THE NEXT DAY
David Bowie (Columbia)
Between 1989 and 2003, David Bowie put out eight studio records. Parts were good. Much, though, failed to capture the public's imagination. His final record before taking a decade off, "Reality," peaked at No. 29 on the Billboard Top 200 album chart. People seemed to have stopped caring.
"The Next Day" is the best album Bowie's done in 30 years precisely because he's stopped reacting. As though he's spent the last 10 years accepting the lightning speed of modern-day culture without making efforts to mold it, he seems to have taken it in and responded by offering the most Bowie-esque Bowie album since "Scary Monsters (and Super Creeps)." His voice is still intact, an instrument whose bellowing days may be in the past, but whose ability to emotionally phrase a line for heavy impact has grown.
With 14 magnetic works, the album is so packed with vivid Bowie-isms that it seems like he's been storing away one plump specimen per year so that in the proverbial wintertime he'd be ready for a glorious feast.
Produced by longtime collaborator Tony Visconti, "The Next Day" features Bowie's typical double-tracked vocals throughout; he harmonizes with himself on the opening title song, a bloodied work in which he describes a woman "not quite dying" with "a body left to rot in a hollow tree." The Jacques Brel-suggestive follow-up, "Dirty Boys," offers a nostalgic look at growing up in working-class London. "When the die is cast and you have no choice/ We will run with the dirty boys," he sings.
"Valentine's Day" is a mid-tempo rocker with a seamless shiver-inducing hook and devastating lyrics about darkness, mourning, and antipathy. "I'd Rather Be High" is a new stoner anthem whether Bowie intended it that way or not. Bowie's band throughout is typically tight, and features bass from both former King Crimson player Tony Levin and Gail Ann Dorsey, as well as nuanced, rich playing from ECM Records guitarist David Torn.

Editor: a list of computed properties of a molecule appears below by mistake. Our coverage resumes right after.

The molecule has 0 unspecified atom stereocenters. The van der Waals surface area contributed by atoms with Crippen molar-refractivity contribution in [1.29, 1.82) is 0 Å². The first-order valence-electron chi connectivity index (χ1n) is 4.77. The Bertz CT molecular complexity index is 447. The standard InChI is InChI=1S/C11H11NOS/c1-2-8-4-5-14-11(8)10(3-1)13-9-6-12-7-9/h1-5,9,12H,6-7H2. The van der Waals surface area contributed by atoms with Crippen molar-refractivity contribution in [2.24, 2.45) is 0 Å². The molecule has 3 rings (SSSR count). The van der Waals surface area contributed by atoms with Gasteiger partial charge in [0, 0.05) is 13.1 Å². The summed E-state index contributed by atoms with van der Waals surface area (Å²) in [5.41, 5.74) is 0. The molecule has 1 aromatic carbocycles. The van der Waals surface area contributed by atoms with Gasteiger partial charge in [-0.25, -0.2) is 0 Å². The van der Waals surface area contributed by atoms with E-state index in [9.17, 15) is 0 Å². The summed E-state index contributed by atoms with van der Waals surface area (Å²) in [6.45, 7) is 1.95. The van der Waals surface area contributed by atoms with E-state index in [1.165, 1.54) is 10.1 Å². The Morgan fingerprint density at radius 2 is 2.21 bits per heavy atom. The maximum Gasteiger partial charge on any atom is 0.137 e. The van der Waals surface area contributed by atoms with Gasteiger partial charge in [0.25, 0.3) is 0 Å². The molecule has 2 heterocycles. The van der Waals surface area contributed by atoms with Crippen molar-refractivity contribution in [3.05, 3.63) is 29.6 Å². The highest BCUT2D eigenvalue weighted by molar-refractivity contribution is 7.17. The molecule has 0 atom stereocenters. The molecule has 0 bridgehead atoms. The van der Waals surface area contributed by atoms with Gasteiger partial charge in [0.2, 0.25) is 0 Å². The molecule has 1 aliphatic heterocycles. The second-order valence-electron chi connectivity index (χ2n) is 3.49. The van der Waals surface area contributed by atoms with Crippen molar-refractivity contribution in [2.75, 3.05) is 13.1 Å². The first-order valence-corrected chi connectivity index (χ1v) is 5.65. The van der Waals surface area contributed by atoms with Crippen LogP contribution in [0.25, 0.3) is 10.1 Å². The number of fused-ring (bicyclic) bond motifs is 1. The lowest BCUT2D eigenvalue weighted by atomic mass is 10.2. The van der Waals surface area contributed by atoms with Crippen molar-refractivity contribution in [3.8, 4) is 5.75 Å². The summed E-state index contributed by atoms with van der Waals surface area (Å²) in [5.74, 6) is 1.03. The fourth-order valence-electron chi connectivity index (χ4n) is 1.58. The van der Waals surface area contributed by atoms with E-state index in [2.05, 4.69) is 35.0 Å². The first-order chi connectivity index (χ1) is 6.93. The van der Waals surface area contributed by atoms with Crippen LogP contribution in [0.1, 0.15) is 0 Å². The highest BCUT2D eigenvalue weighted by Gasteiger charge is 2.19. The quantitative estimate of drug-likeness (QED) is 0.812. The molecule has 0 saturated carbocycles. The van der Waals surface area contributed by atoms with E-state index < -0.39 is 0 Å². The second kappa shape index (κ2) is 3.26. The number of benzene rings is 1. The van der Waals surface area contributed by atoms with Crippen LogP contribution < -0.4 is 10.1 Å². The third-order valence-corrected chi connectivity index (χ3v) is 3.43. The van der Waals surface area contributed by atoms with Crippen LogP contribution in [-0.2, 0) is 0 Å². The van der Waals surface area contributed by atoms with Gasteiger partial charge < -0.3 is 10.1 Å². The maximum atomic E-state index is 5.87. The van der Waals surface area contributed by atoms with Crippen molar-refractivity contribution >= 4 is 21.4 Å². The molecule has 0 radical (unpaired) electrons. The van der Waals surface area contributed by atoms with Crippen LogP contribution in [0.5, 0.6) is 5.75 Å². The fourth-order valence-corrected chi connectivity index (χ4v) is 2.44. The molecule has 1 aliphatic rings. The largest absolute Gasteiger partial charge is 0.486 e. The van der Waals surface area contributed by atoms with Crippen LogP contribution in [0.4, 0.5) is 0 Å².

Bowie's only human though, and his enthusiasm for a return clouded his judgment on a few songs. "(You Will) Set the World on Fire" sounds like a play for a sports highlight reel with its cliched refrain; "Boss of Me" sounds like a lesser outtake from 1984's "Tonight." But given that even his best records contain throwaways, "The Next Day" is a gem.
— RANDALL ROBERTS, Los Angeles Times
Murali Coryell (Shake-It-Sugar Records)
The son of esteemed jazz-rock fusion guitarist Larry Coryell and author-actor Julie Coryell, Murali Coryell is an accomplished guitarist with a sweaty, hard-working brand of blues and rock who has been described as a grittier, bluesier version of John Mayer.
His influences include B.B. King, Buddy Guy, John Lee Hooker, and others. On this CD, Murali Coryell's hot licks and husky voice do justice to a cover of Marvin Gaye's "What's Going On?" but he also rears back with and jams with a number of uptempo originals, including a fine Jimi Hendrix tribute and a saucy foot-stomper called "Sugar Lips."
The CD is from a live performance July 30 at the Club Helsinki in Hudson, N.Y., while the bonus DVD was recorded Aug. 14 at the Roots & Blues Festival in Salmon Arm, B.C. The latter includes a cover of Sam Cooke's "Bring It on Home to Me."
— TOM HENRY